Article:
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Film Reviews

Like a dream: trauma and violence in You Were Never Really Here

Written by Dylan Henty

Beginning in the dark, with noise like fireworks and an uncomfortable ringing in the ears, a mumbling, disjointed voice rambles the words of an abuser, hatefully remembered by his victim.

The delicacy in moments of Lynne Ramsey’s You Were Never Really Here seem to barely fit the ‘revenge’ genre, yet it is wholly concerned with ‘revenge’, and everything associated with it, for every second of its tense but beautiful ninety minutes. Following ‘Joe’, a man hired to find lost children, Lynne Ramsey’s in-turn violently fast and serenely-calm direction, and Joaquin Phoenix’s tragically damaged performance, turn the story into a deeply personal exposure of the realities and dis-reality of the consequences of violence, and the effects of trauma.

In the worst moments in life, single, seemingly unimportant details often become the only thing in focus; it is with this constantly in mind that the film translates Joe’s experience, a man so fleetingly attached to reality after years of accumulated damage, that he seems to exist only within these moments, like psychic anchors, drifting from one to the next. A scene showing a ‘clean up’ after one of his jobs is a series of details, which only together make up a narrative: a burning photograph, wiping the blood from a hammer, a necklace on a bed. Trauma is a disorder of context, where the past constantly dictates the present; this is why, whilst it would be easy to shoehorn the film into the ‘art film’ genre, as I’m sure people have, it is more significantly an exercise in expressionism, an attempt at showing through form and structure how people, like Joe, experience the world. Every moment makes sense, but only when you understand the moments that came before.

“Whilst the character’s histories are never spelled out, they are always there, giving the connections you can make from the abstract details revealed all the more impactful”

The film’s narrative is linear, and essentially straight forward, but muddied by the constant intrusion of the past. We are dropped into Joe’s experience, a man hired to rescue run-away children, beating their kidnappers viciously, caring tenderly for his elderly mother: all the time with the over-bearing implication that there is something terrible behind him, shaping who he is in every moment, for better and worse. Ramsey, whose sensory, tactile style has been compared more to creating music than film (Romney, 2011), gives every moment weight, and depth: the beautiful cinematography showing the scars on Joe’s body; bright, disorienting flashes of the desert, heavily hinting at time in the army which is never addressed except in these single disorienting images.

Whilst the character’s histories are never spelled out, they are always there, giving the connections you can make from the abstract details revealed all the more impactful. Phoenix’s character, frequently shown to be fragile to the point of mental collapse, almost imperceptibly smiles when a client says to him:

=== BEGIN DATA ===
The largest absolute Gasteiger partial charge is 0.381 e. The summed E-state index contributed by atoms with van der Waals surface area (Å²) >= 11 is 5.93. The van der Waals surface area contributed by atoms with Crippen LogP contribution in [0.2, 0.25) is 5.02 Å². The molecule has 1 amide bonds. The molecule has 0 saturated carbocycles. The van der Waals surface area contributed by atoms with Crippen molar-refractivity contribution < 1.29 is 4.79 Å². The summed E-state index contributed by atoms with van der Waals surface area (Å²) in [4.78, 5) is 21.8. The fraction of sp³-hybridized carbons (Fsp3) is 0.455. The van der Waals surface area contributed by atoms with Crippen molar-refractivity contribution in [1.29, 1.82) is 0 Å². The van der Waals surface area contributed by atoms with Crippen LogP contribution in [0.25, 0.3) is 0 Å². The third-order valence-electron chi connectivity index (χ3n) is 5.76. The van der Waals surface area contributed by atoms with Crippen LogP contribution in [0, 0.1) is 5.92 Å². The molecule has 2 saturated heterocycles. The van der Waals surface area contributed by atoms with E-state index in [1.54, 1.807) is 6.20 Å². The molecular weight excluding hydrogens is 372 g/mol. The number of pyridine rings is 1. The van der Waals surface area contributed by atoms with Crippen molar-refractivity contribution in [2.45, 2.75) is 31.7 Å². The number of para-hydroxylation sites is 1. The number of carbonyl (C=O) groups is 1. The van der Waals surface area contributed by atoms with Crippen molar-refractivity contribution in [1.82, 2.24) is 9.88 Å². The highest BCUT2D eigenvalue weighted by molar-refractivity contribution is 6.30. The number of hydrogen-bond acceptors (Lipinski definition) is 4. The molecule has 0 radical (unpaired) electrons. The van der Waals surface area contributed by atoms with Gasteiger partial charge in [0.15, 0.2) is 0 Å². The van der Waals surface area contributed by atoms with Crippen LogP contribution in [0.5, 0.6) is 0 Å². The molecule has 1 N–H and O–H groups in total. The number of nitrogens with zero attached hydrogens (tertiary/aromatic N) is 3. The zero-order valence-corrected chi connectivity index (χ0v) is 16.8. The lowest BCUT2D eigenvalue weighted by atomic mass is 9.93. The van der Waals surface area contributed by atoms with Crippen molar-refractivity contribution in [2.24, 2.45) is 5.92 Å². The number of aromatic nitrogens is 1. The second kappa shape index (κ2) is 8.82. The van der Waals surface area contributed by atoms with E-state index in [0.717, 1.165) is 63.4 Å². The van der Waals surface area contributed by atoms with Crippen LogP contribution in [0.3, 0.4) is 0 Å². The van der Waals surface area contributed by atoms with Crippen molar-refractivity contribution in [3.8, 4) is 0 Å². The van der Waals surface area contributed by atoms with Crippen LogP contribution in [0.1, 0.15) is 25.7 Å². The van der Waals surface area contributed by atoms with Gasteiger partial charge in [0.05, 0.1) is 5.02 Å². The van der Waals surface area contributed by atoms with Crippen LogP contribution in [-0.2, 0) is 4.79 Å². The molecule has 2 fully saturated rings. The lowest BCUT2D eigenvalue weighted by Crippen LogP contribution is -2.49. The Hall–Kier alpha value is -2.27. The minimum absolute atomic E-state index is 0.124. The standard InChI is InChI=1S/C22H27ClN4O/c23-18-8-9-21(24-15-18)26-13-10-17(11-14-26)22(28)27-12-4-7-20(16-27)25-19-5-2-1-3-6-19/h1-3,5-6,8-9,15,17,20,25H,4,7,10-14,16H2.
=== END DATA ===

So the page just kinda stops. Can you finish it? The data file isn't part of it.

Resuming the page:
“I heard you were brutal”
and he replies:
“I can be.”
And when it is implied through these feverous, intrusive flashbacks that his father beat him and his mother with a ball-peen hammer, Joe’s use of the same weapon against people who kidnap and abuse children is given all the more significance.

The treatment of violence in the film is one of it’s most impressive, and surprisingly complex elements. The violent acts which usually comprise the bulk of revenge films are approached contextually: the focus is on the aftermath, the trauma of each individual act, and the toll it takes on the characters who enact them. One of the film’s most memorable sequences, shot in disjointed, wide angle black and white CCTV footage, shows Joe searching an under-age brothel, attacking the patrons and guards whilst a crooning love song plays over the speakers. The violence is shown at times off frame, at times implied, at times briefly seen but for just a moment before quickly focusing elsewhere: leaving the viscera to the audience’s imagination, who get a disjointed, sparse view of events, stripping the acts of any feelings of retribution, or catharses. More like a dream, everything just happens, one moment following the next.

It’s in the moments when the sympathetic and tormented characters gain some semblance of peace, or calm, even if just for a second, that the film truly stands out. Ramsey’s pairing of the beautiful and the horrible elevates everything far above the usual revenge film: for example in the moments after Nina, the 13-year-old girl and second protagonist, is rescued, the camera focuses on her sitting, watching water droplets trickle through her hair. The scene is entirely sensory, the focus and lighting make it so you can almost feel the water: Ramsey translates the calm depth of a moment after a terrible, violent event into a single image, which only lasts for a few seconds, and would be beautiful, but meaningless, without the knowledge of what had occurred before it.

“Ramsey’s pairing of the beautiful and the horrible elevates everything far above the usual revenge film”

Ultimately the film’s exploration of trauma, the aftermath and effects of violence, and how this marks the people who live with them, is touching, and delicate. Showing the extent to which the serene and beautiful can co-exist with the violent and terrible things that happen, not in an attempt to justify suffering’s existence, but simply to show that this is how the world is: the film never condemns the world, or the people in it, but most importantly never celebrates violence for a single moment, treating it as a sad truth, and something that always makes things a little bit worse, even when it’s making them better.